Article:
What food safety precautions should I think about when travelling?

Trying local foods is one of the joys of travelling, but it pays to know which dishes to avoid, writes registered dietitian Nigel Denby...

3 mins

How many times have you run through your tickets, money and passport before you set off? Well, maybe add a note to gen up on food hygiene for travellers, too, as there are lots of food-borne hazards to be mindful of when you travel.

Taking precautions doesn’t mean ignoring local food, culture and customs; being a savvy traveller means you get all the enjoyment with minimal risk. Food- and water-related illnesses can vary from a touch of mild traveller’s tummy to more serious long-term matters, such as typhoid or hepatitis B. In the most severe cases, infections from viruses, bacteria and parasites can be fatal. Avoiding them is all in the planning, so check up on the destinations you are visiting to see if there are any common food-related issues you need to know about.

In countries with dubious water quality, avoid ice and – if you have no other option – drink only sealed and unopened bottled water. Better still, take a reusable filtered water bottle so that you can drink the local water safely and not add to the mountain of single-use plastic waste. Don’t be tempted to drink straight from fountains or hotel room taps, or from streams and rivers if you’re off-grid.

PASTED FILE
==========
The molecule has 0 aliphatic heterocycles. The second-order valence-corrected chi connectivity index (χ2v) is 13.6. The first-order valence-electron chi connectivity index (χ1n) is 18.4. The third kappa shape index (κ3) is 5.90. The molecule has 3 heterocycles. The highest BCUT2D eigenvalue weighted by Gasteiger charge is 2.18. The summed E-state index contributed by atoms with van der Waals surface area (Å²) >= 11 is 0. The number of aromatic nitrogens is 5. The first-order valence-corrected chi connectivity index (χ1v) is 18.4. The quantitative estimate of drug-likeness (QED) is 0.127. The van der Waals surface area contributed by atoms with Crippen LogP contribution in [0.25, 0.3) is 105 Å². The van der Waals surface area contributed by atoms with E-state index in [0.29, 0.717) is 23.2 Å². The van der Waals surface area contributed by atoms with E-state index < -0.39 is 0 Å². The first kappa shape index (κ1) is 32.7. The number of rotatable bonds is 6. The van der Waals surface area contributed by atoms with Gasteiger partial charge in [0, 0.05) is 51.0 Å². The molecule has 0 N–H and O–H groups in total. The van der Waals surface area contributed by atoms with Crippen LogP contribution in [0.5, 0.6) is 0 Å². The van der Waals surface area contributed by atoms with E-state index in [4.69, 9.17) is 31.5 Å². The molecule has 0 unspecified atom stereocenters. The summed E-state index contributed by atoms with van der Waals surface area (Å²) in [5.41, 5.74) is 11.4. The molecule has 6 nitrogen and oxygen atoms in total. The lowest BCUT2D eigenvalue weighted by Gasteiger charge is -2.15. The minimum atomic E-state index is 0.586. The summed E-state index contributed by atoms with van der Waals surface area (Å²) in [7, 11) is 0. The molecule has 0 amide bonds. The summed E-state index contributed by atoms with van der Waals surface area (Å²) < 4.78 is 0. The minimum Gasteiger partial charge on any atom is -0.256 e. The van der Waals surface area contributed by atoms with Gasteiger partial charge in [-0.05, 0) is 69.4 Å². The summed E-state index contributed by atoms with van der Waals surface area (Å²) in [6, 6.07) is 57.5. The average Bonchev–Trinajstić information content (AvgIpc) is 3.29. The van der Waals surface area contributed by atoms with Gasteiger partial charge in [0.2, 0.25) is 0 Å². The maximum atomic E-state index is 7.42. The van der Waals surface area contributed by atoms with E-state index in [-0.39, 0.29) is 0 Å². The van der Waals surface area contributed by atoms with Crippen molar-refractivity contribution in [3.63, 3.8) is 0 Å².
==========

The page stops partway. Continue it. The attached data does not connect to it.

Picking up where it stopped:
Avoid any raw meat, fish, shellfish or eggs if you have any doubts, including undercooked foods or rare-cooked meats. When eating fruits and veggies, they need to be thoroughly cooked, and avoid salads that may be rinsed with contaminated water. Raw fruits with thick peels are okay if you prepare them yourself.

If you’re being offered buffet food or shared plates, think about how long that food has been sitting in the heat. It doesn’t take long at all for bacteria to multiply at alarming rates on food, so where possible, choose refrigerated dishes or food that is piping hot.

My guiding principle is: if in doubt, leave it out. If the thought crosses your mind about whether something is safe to consume, it’s wise to assume it isn’t.

Five tips for eating well while travelling

1. It pays to consult a travel clinic before you set off, as you may need to update your vaccines. Also, bring over-the-counter remedies for diarrhoea, sickness and rehydration.
2.  We’ve all got used to having hand sanitiser, so pack some hygiene essentials. And make sure that your travel insurance is up to date and easily found if needed.
3. Wash your hands even more frequently than normal.
4. Stay hydrated and keep an eye on your urine – if it gets any darker than the colour of pale straw or white wine, you need to drink more. Dehydration can make you feel really sick, really quickly.
5. Good resources for travellers are the US (cdc.gov/travel) and UK governments’ travel-advice sites.

Knowing the risks

1 in 10 people fall ill each year after eating contaminated food (according to World Health Organization).

Bacteria such as E coli and salmonella are the most common causes of travellers’ diarrhoea.

Don’t use tap water to clean your teeth in areas with poor sanitation.

The Water-to-Go filter bottle can remove up to 99.9999% of contaminants from water. 


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